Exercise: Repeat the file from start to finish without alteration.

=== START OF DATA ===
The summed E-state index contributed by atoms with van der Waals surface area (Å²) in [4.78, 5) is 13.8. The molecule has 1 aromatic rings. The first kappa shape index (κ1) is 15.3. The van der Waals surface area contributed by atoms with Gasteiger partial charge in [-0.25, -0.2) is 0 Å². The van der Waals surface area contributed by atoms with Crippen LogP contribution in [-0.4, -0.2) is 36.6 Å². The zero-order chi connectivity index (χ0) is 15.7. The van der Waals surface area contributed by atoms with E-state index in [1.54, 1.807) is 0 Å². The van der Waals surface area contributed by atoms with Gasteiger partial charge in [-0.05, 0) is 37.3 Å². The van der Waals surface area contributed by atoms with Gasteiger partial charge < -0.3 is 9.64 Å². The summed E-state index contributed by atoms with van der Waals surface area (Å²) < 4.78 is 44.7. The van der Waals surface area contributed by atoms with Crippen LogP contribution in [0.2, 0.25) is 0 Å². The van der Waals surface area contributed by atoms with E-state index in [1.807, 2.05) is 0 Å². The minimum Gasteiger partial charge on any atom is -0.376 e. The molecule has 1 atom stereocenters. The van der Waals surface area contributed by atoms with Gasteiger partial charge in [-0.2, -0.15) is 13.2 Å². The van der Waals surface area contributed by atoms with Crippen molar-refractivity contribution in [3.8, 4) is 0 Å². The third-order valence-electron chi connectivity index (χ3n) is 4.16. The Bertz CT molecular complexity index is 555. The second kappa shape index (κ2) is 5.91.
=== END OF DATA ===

The summed E-state index contributed by atoms with van der Waals surface area (Å²) in [4.78, 5) is 13.8. The molecule has 1 aromatic rings. The first kappa shape index (κ1) is 15.3. The van der Waals surface area contributed by atoms with Gasteiger partial charge in [-0.25, -0.2) is 0 Å². The van der Waals surface area contributed by atoms with Crippen LogP contribution in [-0.4, -0.2) is 36.6 Å². The zero-order chi connectivity index (χ0) is 15.7. The van der Waals surface area contributed by atoms with E-state index in [1.54, 1.807) is 0 Å². The van der Waals surface area contributed by atoms with Gasteiger partial charge in [-0.05, 0) is 37.3 Å². The van der Waals surface area contributed by atoms with Gasteiger partial charge < -0.3 is 9.64 Å². The summed E-state index contributed by atoms with van der Waals surface area (Å²) < 4.78 is 44.7. The van der Waals surface area contributed by atoms with Crippen LogP contribution in [0.2, 0.25) is 0 Å². The van der Waals surface area contributed by atoms with E-state index in [1.807, 2.05) is 0 Å². The minimum Gasteiger partial charge on any atom is -0.376 e. The molecule has 1 atom stereocenters. The van der Waals surface area contributed by atoms with Gasteiger partial charge in [-0.2, -0.15) is 13.2 Å². The van der Waals surface area contributed by atoms with Crippen molar-refractivity contribution in [3.8, 4) is 0 Å². The third-order valence-electron chi connectivity index (χ3n) is 4.16. The Bertz CT molecular complexity index is 555. The second kappa shape index (κ2) is 5.91.